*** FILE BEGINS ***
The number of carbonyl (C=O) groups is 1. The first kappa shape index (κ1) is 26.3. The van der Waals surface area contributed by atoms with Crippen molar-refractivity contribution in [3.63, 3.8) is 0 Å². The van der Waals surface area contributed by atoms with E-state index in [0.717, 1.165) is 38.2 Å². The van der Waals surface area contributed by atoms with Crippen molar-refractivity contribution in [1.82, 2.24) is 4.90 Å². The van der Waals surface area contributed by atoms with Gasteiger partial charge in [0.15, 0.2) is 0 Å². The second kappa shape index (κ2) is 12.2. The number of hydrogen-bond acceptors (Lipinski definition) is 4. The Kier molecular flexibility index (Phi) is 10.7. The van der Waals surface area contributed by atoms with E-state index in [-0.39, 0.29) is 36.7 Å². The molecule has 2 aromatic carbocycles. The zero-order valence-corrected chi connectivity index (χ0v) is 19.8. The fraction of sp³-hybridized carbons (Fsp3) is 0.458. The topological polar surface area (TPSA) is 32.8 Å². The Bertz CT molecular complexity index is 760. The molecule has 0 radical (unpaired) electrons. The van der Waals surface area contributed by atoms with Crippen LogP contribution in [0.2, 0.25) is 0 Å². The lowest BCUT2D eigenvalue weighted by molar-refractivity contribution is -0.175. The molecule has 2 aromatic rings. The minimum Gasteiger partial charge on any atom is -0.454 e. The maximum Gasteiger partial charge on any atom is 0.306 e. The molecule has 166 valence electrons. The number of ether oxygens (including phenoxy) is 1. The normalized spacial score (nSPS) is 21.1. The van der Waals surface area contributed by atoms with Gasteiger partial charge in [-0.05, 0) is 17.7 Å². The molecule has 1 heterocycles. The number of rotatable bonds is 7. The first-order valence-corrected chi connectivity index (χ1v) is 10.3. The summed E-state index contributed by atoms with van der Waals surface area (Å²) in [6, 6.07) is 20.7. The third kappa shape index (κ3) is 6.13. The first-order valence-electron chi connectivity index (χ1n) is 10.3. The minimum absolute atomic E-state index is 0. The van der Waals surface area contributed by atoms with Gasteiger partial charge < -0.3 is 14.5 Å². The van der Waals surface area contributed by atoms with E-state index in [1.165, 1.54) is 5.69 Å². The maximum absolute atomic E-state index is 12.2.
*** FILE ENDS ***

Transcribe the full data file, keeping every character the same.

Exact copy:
The number of carbonyl (C=O) groups is 1. The first kappa shape index (κ1) is 26.3. The van der Waals surface area contributed by atoms with Crippen molar-refractivity contribution in [3.63, 3.8) is 0 Å². The van der Waals surface area contributed by atoms with E-state index in [0.717, 1.165) is 38.2 Å². The van der Waals surface area contributed by atoms with Crippen molar-refractivity contribution in [1.82, 2.24) is 4.90 Å². The van der Waals surface area contributed by atoms with Gasteiger partial charge in [0.15, 0.2) is 0 Å². The second kappa shape index (κ2) is 12.2. The number of hydrogen-bond acceptors (Lipinski definition) is 4. The Kier molecular flexibility index (Phi) is 10.7. The van der Waals surface area contributed by atoms with E-state index in [-0.39, 0.29) is 36.7 Å². The molecule has 2 aromatic carbocycles. The zero-order valence-corrected chi connectivity index (χ0v) is 19.8. The fraction of sp³-hybridized carbons (Fsp3) is 0.458. The topological polar surface area (TPSA) is 32.8 Å². The Bertz CT molecular complexity index is 760. The molecule has 0 radical (unpaired) electrons. The van der Waals surface area contributed by atoms with Crippen LogP contribution in [0.2, 0.25) is 0 Å². The lowest BCUT2D eigenvalue weighted by molar-refractivity contribution is -0.175. The molecule has 2 aromatic rings. The minimum Gasteiger partial charge on any atom is -0.454 e. The maximum Gasteiger partial charge on any atom is 0.306 e. The molecule has 166 valence electrons. The number of ether oxygens (including phenoxy) is 1. The normalized spacial score (nSPS) is 21.1. The van der Waals surface area contributed by atoms with Gasteiger partial charge in [-0.05, 0) is 17.7 Å². The molecule has 1 heterocycles. The number of rotatable bonds is 7. The first-order valence-corrected chi connectivity index (χ1v) is 10.3. The summed E-state index contributed by atoms with van der Waals surface area (Å²) in [6, 6.07) is 20.7. The third kappa shape index (κ3) is 6.13. The first-order valence-electron chi connectivity index (χ1n) is 10.3. The minimum absolute atomic E-state index is 0. The van der Waals surface area contributed by atoms with Gasteiger partial charge < -0.3 is 14.5 Å². The van der Waals surface area contributed by atoms with E-state index in [1.165, 1.54) is 5.69 Å². The maximum absolute atomic E-state index is 12.2.